When Hamburg town supervisor candidate Randy Hoak was seeking the Working Families Party endorsement earlier this year, he submitted 71 answers to questions for the party, including one about appealing to voters of color.
As part of his 128-word answer, Hoak said he would work to increase diversity in the town.
His opponent, Erie County Comptroller Stefan I. Mychajliw, obtained the questionnaire and came to a different conclusion: He said Hoak believes Hamburg is "too white."
“Radical Socialist Randy Hoak trashed Hamburg for being too white," Mychajliw said on Twitter. "This Working Families Party endorsed extremist has a solution. His exact words and mission as Supervisor: 'at the end or four years we have a significant increase in the number of people of color in our town.' "
Mychajliw, the Republican and Conservative candidate for supervisor, has often called Hoak, a Democrat, a "radical socialist" and "extremist" in connection with Hoak's endorsement by the Working Families Party.
The partial quote Mychajliw shared on social media is part of an answer to a question about how Hoak's campaign would appeal to working-class voters, voters of color and those disaffected with the political process.
This is Hoak's entire answer: "My campaign will highlight issues relevant to town government that resonate with working class voters. Namely, development and zoning. I will propose reevaluating the town's use of single family zoning, which I believe to be an exclusionary tactic that impedes affordable housing opportunities in communities throughout New York, but especially Hamburg. I will ensure that the Town of Hamburg takes EVERY opportunity to contract with union labor in contracting and procurement practices, and I will fight unfair and detrimental tax incentive programs to lure irresponsible corporations to our town. I will work for four years to show that Hamburg is an inclusive community in hopes that at the end of four years we have a significant increase in the number of people of color living in our town."
Hoak said he stands by the answers made in the questionnaire, and he criticized the way Mychajliw is trying to portray them.
"It's a terrible distraction from the race," Hoak said. "It's desperate. I believe it's toxic for Hamburg."
Mychajliw said he will release statements from the questionnaire every day until Election Day. He said Hoak has to explain his "private thoughts" that are being made public.
"We are repeating everything Randy Hoak said," Mychajliw said. "He's the one who has to defend his words."
The white population of Hamburg is 92%, according to the U.S. census.
"The Hamburg I know is an inclusive community, but the numbers in the census don’t reflect that," Hoak said.
Hoak and Louisa Fletcher-Pacheco, chairwoman of Western New York Working Families Party, said they did not know how Mychajliw obtained the questionnaire. Mychajliw also obtained the candidate questionnaire for Hamburg Town Board candidate Carly Whelan Story. Mychajliw refused to say how he obtained them.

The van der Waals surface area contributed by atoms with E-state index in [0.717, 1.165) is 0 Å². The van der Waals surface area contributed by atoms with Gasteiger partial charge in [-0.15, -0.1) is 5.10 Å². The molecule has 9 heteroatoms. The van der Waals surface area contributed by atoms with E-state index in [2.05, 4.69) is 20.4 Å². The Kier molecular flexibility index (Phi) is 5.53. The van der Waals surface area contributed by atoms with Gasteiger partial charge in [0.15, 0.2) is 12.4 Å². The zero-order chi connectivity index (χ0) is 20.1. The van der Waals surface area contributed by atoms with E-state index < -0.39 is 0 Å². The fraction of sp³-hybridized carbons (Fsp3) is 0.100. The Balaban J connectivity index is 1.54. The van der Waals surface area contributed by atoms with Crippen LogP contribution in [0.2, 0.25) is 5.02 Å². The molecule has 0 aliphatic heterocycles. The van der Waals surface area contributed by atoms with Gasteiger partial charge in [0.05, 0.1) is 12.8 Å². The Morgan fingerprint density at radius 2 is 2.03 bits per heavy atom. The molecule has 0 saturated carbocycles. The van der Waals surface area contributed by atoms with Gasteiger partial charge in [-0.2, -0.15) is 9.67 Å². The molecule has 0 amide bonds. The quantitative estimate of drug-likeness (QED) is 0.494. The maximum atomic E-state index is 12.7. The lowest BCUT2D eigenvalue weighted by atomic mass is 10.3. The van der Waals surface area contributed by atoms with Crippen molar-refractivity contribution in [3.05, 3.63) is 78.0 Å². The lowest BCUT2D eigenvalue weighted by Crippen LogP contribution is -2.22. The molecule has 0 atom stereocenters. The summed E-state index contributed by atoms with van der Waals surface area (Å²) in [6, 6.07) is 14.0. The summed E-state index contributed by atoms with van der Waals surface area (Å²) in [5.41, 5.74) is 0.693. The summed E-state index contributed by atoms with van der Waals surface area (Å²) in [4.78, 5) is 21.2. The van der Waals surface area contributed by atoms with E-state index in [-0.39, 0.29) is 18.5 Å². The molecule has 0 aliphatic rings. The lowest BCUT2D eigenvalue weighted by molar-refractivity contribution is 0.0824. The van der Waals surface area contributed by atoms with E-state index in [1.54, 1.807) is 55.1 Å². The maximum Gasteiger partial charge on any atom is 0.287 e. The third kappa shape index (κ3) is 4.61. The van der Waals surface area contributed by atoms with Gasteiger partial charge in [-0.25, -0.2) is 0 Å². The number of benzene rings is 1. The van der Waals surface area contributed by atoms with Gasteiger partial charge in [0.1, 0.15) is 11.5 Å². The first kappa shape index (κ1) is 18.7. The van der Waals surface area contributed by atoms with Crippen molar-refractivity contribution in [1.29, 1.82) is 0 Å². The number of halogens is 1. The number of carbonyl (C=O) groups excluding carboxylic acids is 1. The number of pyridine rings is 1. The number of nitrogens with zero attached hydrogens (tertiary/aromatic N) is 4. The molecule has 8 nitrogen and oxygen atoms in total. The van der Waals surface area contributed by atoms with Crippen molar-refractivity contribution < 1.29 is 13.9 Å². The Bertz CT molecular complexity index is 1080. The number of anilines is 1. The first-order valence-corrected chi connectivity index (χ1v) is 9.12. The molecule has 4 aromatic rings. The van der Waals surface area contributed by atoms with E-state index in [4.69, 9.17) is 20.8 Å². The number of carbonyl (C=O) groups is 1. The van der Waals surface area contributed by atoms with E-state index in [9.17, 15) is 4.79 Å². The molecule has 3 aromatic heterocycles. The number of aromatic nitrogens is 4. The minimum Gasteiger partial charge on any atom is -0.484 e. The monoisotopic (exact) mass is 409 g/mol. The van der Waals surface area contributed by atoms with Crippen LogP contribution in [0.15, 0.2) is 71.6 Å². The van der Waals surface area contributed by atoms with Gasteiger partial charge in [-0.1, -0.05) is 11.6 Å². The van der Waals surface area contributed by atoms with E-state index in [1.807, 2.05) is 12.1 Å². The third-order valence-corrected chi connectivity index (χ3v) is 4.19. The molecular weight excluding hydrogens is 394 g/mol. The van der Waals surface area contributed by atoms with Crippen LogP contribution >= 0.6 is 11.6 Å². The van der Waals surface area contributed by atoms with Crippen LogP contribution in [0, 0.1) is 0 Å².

Fletcher-Pacheco said the questionnaires are for party members to have a conversation early in the process of deciding which candidates to support.
"I'm not sure who would give it away, but it would have to be a WFP member," she said. "I just think it reeks of desperation from the opposition that doesn't care about working people."
She called it a "desperate tactic" to shame a candidate for supporting working-class people and working families.
As of Thursday afternoon, Mychajliw's tweet had garnered 35 responses, many of them accusing Mychajliw of racism or race-baiting.
And Fletcher-Pacheco said there is nothing to be afraid or ashamed of in the questionnaire and answers.
"Fear and hate are a tactic that works," she said.
While Hoak has called for increasing police funding and has said he will hold the line on taxes, Mychajliw claimed Hoak will raise taxes and defund the police. Hoak said in the questionnaire that he would seek federal and state financial relief for Covid-19 related costs, and "as a last resort we would raise local revenue through property taxes."
"He is representing the political party that wants to defund police," Mychajliw said.
When asked if he has any problem with people of color moving into Hamburg, Mychajliw said, "No. That question should be asked of Randy Hoak. He's the one who brought up the issue in this race."
Mychajliw also criticized Hoak for his response in the same document that he would bring training on implicit bias to the entire town workforce, including the Police Department.
Hoak responded that he made that proposal before learning that the police chief had instituted implicit bias training for the department a year ago.